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'To See Anew with the Eyes of Faith'
By Chris Sparks (Feb 19, 2015)
The following first appears in the spring 2015 issue of Marian Helper magazine. Order a free copy.
A Jesuit is Pope. Even nearly two years after Francis's election, that statement sounds unlikely. The Jesuits swear a special fourth vow of obedience to the Holy Father — a Jesuit hadn't ever become the Holy Father.
Yet here we are — and under the first-ever Jesuit Pope, the Catholic Church is celebrating a special Year of Consecrated Life, which commenced on Nov. 30, 2014, the First Sunday of Advent, and will conclude on Feb. 2, 2016, the feast of the Presentation of Jesus in the Temple.
"Pope Francis has a special place in his heart for the consecrated life," said Fr. Donald Calloway, MIC, vocation director for the Marians' American province. "He has to know what it's like to live in community, to pray together, to recreate together. There's a certain fraternity that you feel. I don't think it should be overlooked that he himself is a Jesuit."
Indeed, Pope Francis opens his message for the Year of Consecrated Life by saying, "I am writing to you as the Successor of Peter, to whom the Lord entrusted the task of confirming his brothers and sisters in faith (see Lk 22:32). But I am also writing to you as a brother who, like yourselves, is consecrated to God."
Deeper Awareness of Call
The purpose of the special year, said Deacon Thaddaeus Lancton, MIC (pictured above), is "to deepen the awareness of consecrated life among vowed religious, as well as the whole Church. Any time there is a year with a theme, it is an invitation to rediscover, to go more deeply into the mystery presented in the theme, to see anew with the eyes of faith what God is doing and has done in this area. Consecrated life does not exist only for itself, but to give God glory, be leaven in the Church and the world, and be an eschatological sign of the life to come for the rest of the Church."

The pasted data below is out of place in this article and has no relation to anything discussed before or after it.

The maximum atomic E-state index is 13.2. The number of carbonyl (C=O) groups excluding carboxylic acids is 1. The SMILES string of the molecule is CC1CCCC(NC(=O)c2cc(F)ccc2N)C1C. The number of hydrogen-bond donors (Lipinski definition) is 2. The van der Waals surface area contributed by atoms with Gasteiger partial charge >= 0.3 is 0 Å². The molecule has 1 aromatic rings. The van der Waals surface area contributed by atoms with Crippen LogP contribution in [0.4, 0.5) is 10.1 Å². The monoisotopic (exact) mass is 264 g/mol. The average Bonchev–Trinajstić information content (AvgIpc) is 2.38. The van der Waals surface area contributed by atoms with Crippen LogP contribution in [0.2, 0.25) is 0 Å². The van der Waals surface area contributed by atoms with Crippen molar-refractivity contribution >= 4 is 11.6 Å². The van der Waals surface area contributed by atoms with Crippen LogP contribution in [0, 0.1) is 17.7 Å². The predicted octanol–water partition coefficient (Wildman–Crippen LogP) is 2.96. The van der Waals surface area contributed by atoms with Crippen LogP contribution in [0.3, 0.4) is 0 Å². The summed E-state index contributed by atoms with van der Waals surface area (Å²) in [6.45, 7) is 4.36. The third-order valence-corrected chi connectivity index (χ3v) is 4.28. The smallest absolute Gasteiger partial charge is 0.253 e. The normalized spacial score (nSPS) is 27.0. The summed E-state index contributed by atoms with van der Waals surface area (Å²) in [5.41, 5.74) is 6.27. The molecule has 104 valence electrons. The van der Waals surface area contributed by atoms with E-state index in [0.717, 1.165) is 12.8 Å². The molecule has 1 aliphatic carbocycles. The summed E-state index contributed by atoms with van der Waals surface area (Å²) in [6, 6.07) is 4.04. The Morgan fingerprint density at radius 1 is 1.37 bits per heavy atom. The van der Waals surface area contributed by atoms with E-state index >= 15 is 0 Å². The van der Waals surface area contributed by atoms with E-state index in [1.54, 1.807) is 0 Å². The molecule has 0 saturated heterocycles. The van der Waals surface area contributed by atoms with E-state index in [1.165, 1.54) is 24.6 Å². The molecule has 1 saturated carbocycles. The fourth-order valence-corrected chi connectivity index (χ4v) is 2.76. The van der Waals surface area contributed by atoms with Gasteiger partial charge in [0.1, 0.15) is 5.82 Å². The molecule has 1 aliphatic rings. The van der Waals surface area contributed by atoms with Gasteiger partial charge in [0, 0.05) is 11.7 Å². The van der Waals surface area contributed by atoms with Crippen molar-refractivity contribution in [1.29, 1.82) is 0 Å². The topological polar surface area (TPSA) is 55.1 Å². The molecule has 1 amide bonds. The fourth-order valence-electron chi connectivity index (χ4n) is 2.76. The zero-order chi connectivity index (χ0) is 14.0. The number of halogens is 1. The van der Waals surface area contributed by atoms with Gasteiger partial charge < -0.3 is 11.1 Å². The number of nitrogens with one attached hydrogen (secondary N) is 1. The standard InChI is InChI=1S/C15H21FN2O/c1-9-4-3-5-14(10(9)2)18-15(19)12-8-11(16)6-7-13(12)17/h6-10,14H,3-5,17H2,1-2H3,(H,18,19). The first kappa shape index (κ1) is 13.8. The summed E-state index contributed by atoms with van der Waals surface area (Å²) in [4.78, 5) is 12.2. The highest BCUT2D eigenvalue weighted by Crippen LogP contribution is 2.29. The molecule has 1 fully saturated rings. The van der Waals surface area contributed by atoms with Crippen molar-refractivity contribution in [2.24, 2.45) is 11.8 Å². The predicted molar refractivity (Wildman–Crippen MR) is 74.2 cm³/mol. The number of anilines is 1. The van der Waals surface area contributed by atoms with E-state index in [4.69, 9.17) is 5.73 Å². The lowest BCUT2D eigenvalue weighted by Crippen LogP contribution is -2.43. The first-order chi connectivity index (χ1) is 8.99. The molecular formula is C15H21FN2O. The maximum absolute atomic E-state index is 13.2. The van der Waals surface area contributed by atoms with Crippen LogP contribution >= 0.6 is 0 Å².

What does this consecration mean to those who have accepted it?
"At the heart of consecration is giving yourself completely to God," explained the Very Rev. Fr. Kazimierz Chwalek, MIC, provincial superior of the Marians in the United States and Argentina. "You want the Lord to be at the heart of who you are.
"During this year especially for religious communities, we desire to live this religious consecration. We want to reaffirm again the call with gratitude in our hearts. We've got to do this work, and the Lord provides — that's the wonderful thing. God's providence is so great. God knows what we need."
Springtime of Vocations
One of the ways in which God provides for the Church and the world is through the many and varied charisms, or particular calls of the Holy Spirit, given to the religious communities. The Marians have one charism in three aspects: to spread devotion to Mary Immaculate; offer their lives, prayers, and good works for the Holy Souls in Purgatory; and serve the Church where the need is greatest in parishes, shrines, missions, and publishing apostolates. Especially in the U.S., the Marians also promote the Divine Mercy message and devotion as an apostolic work.